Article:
SMSFs could be Labor’s swansong
The pre-Budget Canberra rumour mill is up and running. And guess who is in the gun – if the rumours are on the money: the SMSF sector.
Blogger: Chris Saunders, Principal, Instreet Investment Limited
Well, it’s hardly a surprise. Canberra has been whittling away at the concessions afforded superannuation for several years as it seeks to balance its books, fund its policies, and now find a gaping fiscal hole left by the mining tax.
After all, it’s quite a honey pot. SMSFs constitute around 480,000 funds and represent more than 900,000 members; that is, one-third of the available $1.4 trillion in superannuation monies. In the four years to June 2012, this sector grew by $109 billion or 33%, the fastest growing sector in superannuation, contributing 42% of the 33% growth. Wow!
Like the social network phenomena, this is a bubble that simply is not going to burst; deflate yes, but not burst. Get taxed yes, but not taxed out.
So if you were Wayne Swan managing the budget and looking for revenue, wouldn’t you look at this sector – with a microscope? Absolutely.
SMSF members’ average taxable income is around $98,000 and, if you are aged between 35 and 49, you have an average taxable income of over $124,000 and an average balance of more than $500,000 underpinned by over $27 billion in contributions annually. And the number of SMSFs is growing at more than 3100 a month. Again, wow!
That is a lot of money for a Federal Government with a thirst for revenue.
As I said, the Federal Government has got form in this area. For example, in July 2012, the amount of pre-tax income people over the age of 50 could put into superannuation each year was halved to $25,000.
That measure caused an enormous amount of angst among SMSF trustees, especially small business people nearing retirement who were hoping to top off their super as they plan for retirement in a regulatory environment that is in flux.
But if Treasury decides to take another axe to the tax concessions afforded super, then the backlash might even surprise Canberra. There is no shortage of evidence suggesting that people are losing faith in superannuation; a world-class system that was deliberately designed to make people self-sufficient in retirement. In the end the big loser will be the tax payers of the next generation who will be funding the retiree of the future. It is a short term view being taken by the Treasurer – no surprises there.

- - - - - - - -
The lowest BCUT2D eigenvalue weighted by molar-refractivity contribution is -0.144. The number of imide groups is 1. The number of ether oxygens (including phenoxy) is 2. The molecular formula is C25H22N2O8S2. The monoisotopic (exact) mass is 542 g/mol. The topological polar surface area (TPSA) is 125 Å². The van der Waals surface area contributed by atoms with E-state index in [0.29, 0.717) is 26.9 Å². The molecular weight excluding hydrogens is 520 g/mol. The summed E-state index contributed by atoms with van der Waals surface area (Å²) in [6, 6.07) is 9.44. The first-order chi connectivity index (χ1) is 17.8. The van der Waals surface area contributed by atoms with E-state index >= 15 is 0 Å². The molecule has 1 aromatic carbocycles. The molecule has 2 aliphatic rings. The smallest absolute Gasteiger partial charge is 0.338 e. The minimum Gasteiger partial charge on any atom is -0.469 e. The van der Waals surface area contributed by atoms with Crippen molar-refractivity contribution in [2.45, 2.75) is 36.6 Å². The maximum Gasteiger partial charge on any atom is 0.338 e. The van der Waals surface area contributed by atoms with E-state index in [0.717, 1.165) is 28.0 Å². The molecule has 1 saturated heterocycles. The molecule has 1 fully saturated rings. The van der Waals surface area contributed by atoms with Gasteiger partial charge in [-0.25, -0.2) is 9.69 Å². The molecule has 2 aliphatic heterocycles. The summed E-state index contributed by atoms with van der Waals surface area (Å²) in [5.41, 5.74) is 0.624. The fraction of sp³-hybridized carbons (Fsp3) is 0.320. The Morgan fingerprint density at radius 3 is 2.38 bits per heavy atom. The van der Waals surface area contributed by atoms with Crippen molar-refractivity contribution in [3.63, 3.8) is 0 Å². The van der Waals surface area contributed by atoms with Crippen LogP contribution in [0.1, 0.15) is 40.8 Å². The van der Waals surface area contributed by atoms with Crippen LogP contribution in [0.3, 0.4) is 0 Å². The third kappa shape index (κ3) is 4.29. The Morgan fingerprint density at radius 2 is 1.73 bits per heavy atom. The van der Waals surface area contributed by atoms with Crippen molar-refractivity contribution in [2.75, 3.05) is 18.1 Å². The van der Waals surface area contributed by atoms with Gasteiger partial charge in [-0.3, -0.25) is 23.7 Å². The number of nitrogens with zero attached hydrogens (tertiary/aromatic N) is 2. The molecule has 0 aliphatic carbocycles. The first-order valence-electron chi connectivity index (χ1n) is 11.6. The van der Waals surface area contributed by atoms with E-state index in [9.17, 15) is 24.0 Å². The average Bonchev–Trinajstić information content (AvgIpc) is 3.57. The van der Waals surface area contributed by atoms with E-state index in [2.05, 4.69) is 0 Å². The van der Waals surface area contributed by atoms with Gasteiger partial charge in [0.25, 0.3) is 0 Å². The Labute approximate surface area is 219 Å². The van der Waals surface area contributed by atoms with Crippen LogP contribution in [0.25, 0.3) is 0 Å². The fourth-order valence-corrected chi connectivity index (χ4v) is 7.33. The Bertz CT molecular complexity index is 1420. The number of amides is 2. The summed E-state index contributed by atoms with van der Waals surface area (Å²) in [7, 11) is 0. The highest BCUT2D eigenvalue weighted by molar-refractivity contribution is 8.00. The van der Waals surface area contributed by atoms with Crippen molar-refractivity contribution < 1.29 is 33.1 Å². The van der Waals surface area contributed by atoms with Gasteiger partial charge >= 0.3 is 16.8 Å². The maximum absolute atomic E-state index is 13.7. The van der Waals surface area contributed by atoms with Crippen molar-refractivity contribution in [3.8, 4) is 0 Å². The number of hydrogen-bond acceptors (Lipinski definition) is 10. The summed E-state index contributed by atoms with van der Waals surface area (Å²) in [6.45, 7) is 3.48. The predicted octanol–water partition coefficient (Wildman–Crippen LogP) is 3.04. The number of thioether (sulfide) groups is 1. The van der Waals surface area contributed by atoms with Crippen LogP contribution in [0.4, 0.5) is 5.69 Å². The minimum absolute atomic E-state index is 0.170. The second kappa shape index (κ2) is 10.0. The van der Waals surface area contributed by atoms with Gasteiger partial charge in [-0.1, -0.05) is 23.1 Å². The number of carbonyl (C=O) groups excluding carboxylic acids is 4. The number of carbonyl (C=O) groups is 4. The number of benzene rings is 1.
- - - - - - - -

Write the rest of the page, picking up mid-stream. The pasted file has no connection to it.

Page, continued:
Surveys by organisations such as Rice Warner Actuaries and SPAA-Russell Investments highlight the fact that people are more concerned with “legislative risk” than they are with “market risk”. Given the market volatility post the GFC that’s saying something. Quite simply, the more the Government moves the goal posts the more people lose faith in the system, and they will start looking at other, more tax effective ways, of building their retirement nest egg.
No doubt Canberra will put every possible source of revenue under the spotlight as we head into the federal budget. Direct property, with CGT exemptions, is just one of those countless options. Although we don’t know the outcome yet, the outlook is far from promising. I believe there is still time to let our dissatisfaction be known. Based on the current polls Labour will lose, but they will want to minimise the number of seats lost with every five seats lost possibly meaning another term in opposition.
For the industry now advising SMSFs, there is a silver lining in all this uncertainty. The more things change, the more people will want specialist advice. Those practising in this field will find even greater demand for their services. And certainly it’s imperative for trustees to use credible advisors of which there are many in this space; the need for good, strategic advice has never been greater.
About Chris Saunders
Chris is one of the co-founders of Instreet Investments Limited. A former Australian Rugby Sevens and NSW 1st XV Representative, Chris spent his off-field career in the financial industry, having spent over 20 years of diverse experience within the financial markets, funds management and financial services industries.
Chris spent 10 years in financial markets trading 90 Day Bank Bills, 10 and 3 year bonds on the Sydney futures exchange, for both boutique and institutional organizations. He has worked as a financial planner with Apogee FP, and since 2001 has held senior positions with Citicorp, Zurich Financial Services and Wilson HTM.
More recently Chris was CEO for a boutique financial planning business with assets totaling $2b and was Head of Private Wealth Management for Wilson HTM, responsible for the Financial Advisory and Financial Investment businesses.
Chris holds a Diploma of Financial planning, a Diploma of Business Management, and is a graduate of the Australian Institute of Company Directors
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